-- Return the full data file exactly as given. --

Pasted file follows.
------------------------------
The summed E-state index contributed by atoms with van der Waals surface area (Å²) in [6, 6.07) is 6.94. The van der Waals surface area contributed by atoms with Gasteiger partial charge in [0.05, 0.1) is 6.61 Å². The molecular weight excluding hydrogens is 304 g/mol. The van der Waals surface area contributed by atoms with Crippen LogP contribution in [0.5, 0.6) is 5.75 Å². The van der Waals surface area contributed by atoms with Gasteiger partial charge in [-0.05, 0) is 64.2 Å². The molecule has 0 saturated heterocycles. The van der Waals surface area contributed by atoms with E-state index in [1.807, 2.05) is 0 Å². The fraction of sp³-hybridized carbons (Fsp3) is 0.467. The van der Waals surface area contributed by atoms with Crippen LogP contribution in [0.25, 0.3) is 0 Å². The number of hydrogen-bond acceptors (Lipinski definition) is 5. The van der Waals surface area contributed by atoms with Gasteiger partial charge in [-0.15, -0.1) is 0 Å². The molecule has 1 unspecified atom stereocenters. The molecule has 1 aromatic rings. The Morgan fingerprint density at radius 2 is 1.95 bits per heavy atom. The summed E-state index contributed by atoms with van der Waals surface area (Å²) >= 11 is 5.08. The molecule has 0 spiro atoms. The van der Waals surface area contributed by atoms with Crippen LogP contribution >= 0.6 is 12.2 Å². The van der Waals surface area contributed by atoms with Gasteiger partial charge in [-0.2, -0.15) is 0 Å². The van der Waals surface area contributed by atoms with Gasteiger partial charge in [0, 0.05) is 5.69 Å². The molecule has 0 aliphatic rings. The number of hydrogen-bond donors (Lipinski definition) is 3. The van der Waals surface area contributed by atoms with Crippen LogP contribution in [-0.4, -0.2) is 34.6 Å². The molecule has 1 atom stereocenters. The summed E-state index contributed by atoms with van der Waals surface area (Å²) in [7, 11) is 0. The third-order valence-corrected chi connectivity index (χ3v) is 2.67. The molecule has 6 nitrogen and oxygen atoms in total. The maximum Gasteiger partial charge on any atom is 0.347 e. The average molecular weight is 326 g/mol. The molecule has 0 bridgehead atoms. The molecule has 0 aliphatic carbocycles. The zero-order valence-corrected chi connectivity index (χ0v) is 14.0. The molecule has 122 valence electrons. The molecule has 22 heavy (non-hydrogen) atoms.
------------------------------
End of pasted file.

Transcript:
The summed E-state index contributed by atoms with van der Waals surface area (Å²) in [6, 6.07) is 6.94. The van der Waals surface area contributed by atoms with Gasteiger partial charge in [0.05, 0.1) is 6.61 Å². The molecular weight excluding hydrogens is 304 g/mol. The van der Waals surface area contributed by atoms with Crippen LogP contribution in [0.5, 0.6) is 5.75 Å². The van der Waals surface area contributed by atoms with Gasteiger partial charge in [-0.05, 0) is 64.2 Å². The molecule has 0 saturated heterocycles. The van der Waals surface area contributed by atoms with E-state index in [1.807, 2.05) is 0 Å². The fraction of sp³-hybridized carbons (Fsp3) is 0.467. The van der Waals surface area contributed by atoms with Crippen LogP contribution in [0.25, 0.3) is 0 Å². The number of hydrogen-bond acceptors (Lipinski definition) is 5. The van der Waals surface area contributed by atoms with Gasteiger partial charge in [-0.15, -0.1) is 0 Å². The molecule has 1 unspecified atom stereocenters. The molecule has 1 aromatic rings. The Morgan fingerprint density at radius 2 is 1.95 bits per heavy atom. The summed E-state index contributed by atoms with van der Waals surface area (Å²) >= 11 is 5.08. The molecule has 0 spiro atoms. The van der Waals surface area contributed by atoms with Crippen LogP contribution >= 0.6 is 12.2 Å². The van der Waals surface area contributed by atoms with Gasteiger partial charge in [-0.2, -0.15) is 0 Å². The van der Waals surface area contributed by atoms with Gasteiger partial charge in [0, 0.05) is 5.69 Å². The molecule has 0 aliphatic rings. The number of hydrogen-bond donors (Lipinski definition) is 3. The van der Waals surface area contributed by atoms with Crippen LogP contribution in [-0.4, -0.2) is 34.6 Å². The molecule has 1 atom stereocenters. The summed E-state index contributed by atoms with van der Waals surface area (Å²) in [7, 11) is 0. The third-order valence-corrected chi connectivity index (χ3v) is 2.67. The molecule has 6 nitrogen and oxygen atoms in total. The maximum Gasteiger partial charge on any atom is 0.347 e. The average molecular weight is 326 g/mol. The molecule has 0 bridgehead atoms. The molecule has 0 aliphatic carbocycles. The zero-order valence-corrected chi connectivity index (χ0v) is 14.0. The molecule has 122 valence electrons. The molecule has 22 heavy (non-hydrogen) atoms.